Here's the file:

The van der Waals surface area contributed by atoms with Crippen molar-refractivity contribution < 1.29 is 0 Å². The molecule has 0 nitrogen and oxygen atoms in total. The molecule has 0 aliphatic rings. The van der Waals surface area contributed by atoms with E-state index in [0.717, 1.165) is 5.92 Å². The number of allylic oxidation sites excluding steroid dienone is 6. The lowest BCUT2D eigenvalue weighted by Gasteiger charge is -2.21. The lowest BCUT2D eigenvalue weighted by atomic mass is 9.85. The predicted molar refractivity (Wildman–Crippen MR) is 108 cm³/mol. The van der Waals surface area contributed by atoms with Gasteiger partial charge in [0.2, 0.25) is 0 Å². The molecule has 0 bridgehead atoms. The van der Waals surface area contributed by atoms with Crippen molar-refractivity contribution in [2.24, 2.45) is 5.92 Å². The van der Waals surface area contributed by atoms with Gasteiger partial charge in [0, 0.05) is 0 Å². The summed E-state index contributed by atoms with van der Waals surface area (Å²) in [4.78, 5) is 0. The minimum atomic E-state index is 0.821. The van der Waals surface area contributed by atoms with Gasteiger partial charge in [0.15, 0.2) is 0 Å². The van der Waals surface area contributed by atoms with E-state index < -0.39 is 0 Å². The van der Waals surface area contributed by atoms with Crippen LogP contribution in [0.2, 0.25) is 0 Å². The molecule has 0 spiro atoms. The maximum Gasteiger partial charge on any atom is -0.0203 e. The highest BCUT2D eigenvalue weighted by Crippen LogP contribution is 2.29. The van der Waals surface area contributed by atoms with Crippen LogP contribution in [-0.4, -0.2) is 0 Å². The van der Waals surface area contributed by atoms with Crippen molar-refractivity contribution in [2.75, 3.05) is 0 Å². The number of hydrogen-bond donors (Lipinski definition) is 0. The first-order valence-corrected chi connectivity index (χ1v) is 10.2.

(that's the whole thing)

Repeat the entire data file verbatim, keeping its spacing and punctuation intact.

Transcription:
The van der Waals surface area contributed by atoms with Crippen molar-refractivity contribution < 1.29 is 0 Å². The molecule has 0 nitrogen and oxygen atoms in total. The molecule has 0 aliphatic rings. The van der Waals surface area contributed by atoms with E-state index in [0.717, 1.165) is 5.92 Å². The number of allylic oxidation sites excluding steroid dienone is 6. The lowest BCUT2D eigenvalue weighted by Gasteiger charge is -2.21. The lowest BCUT2D eigenvalue weighted by atomic mass is 9.85. The predicted molar refractivity (Wildman–Crippen MR) is 108 cm³/mol. The van der Waals surface area contributed by atoms with Gasteiger partial charge in [0.2, 0.25) is 0 Å². The molecule has 0 bridgehead atoms. The van der Waals surface area contributed by atoms with Crippen molar-refractivity contribution in [2.24, 2.45) is 5.92 Å². The van der Waals surface area contributed by atoms with Gasteiger partial charge in [0, 0.05) is 0 Å². The summed E-state index contributed by atoms with van der Waals surface area (Å²) in [4.78, 5) is 0. The minimum atomic E-state index is 0.821. The van der Waals surface area contributed by atoms with Gasteiger partial charge in [0.15, 0.2) is 0 Å². The van der Waals surface area contributed by atoms with E-state index < -0.39 is 0 Å². The van der Waals surface area contributed by atoms with Crippen LogP contribution in [0.2, 0.25) is 0 Å². The molecule has 0 spiro atoms. The maximum Gasteiger partial charge on any atom is -0.0203 e. The highest BCUT2D eigenvalue weighted by Crippen LogP contribution is 2.29. The van der Waals surface area contributed by atoms with Crippen LogP contribution in [-0.4, -0.2) is 0 Å². The van der Waals surface area contributed by atoms with Crippen molar-refractivity contribution in [2.75, 3.05) is 0 Å². The number of hydrogen-bond donors (Lipinski definition) is 0. The first-order valence-corrected chi connectivity index (χ1v) is 10.2.